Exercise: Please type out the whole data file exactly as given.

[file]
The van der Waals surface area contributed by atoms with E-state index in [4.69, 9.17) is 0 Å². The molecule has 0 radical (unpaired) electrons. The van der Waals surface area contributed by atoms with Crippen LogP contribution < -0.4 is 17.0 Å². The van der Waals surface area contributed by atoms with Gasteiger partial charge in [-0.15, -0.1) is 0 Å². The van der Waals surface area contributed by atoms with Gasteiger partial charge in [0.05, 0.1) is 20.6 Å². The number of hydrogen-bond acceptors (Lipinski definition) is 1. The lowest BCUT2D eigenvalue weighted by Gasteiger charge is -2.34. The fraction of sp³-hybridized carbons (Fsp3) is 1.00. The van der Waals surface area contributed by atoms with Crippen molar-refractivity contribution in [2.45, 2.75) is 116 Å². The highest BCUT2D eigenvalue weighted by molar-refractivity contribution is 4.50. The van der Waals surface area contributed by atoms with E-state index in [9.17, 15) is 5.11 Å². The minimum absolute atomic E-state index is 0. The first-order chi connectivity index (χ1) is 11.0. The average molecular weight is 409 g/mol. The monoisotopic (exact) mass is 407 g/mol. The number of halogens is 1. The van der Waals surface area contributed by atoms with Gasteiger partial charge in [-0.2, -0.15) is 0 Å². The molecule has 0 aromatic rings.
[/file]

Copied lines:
The van der Waals surface area contributed by atoms with E-state index in [4.69, 9.17) is 0 Å². The molecule has 0 radical (unpaired) electrons. The van der Waals surface area contributed by atoms with Crippen LogP contribution < -0.4 is 17.0 Å². The van der Waals surface area contributed by atoms with Gasteiger partial charge in [-0.15, -0.1) is 0 Å². The van der Waals surface area contributed by atoms with Gasteiger partial charge in [0.05, 0.1) is 20.6 Å². The number of hydrogen-bond acceptors (Lipinski definition) is 1. The lowest BCUT2D eigenvalue weighted by Gasteiger charge is -2.34. The fraction of sp³-hybridized carbons (Fsp3) is 1.00. The van der Waals surface area contributed by atoms with Crippen molar-refractivity contribution in [2.45, 2.75) is 116 Å². The highest BCUT2D eigenvalue weighted by molar-refractivity contribution is 4.50. The van der Waals surface area contributed by atoms with E-state index in [9.17, 15) is 5.11 Å². The minimum absolute atomic E-state index is 0. The first-order chi connectivity index (χ1) is 11.0. The average molecular weight is 409 g/mol. The monoisotopic (exact) mass is 407 g/mol. The number of halogens is 1. The van der Waals surface area contributed by atoms with Gasteiger partial charge in [-0.2, -0.15) is 0 Å². The molecule has 0 aromatic rings.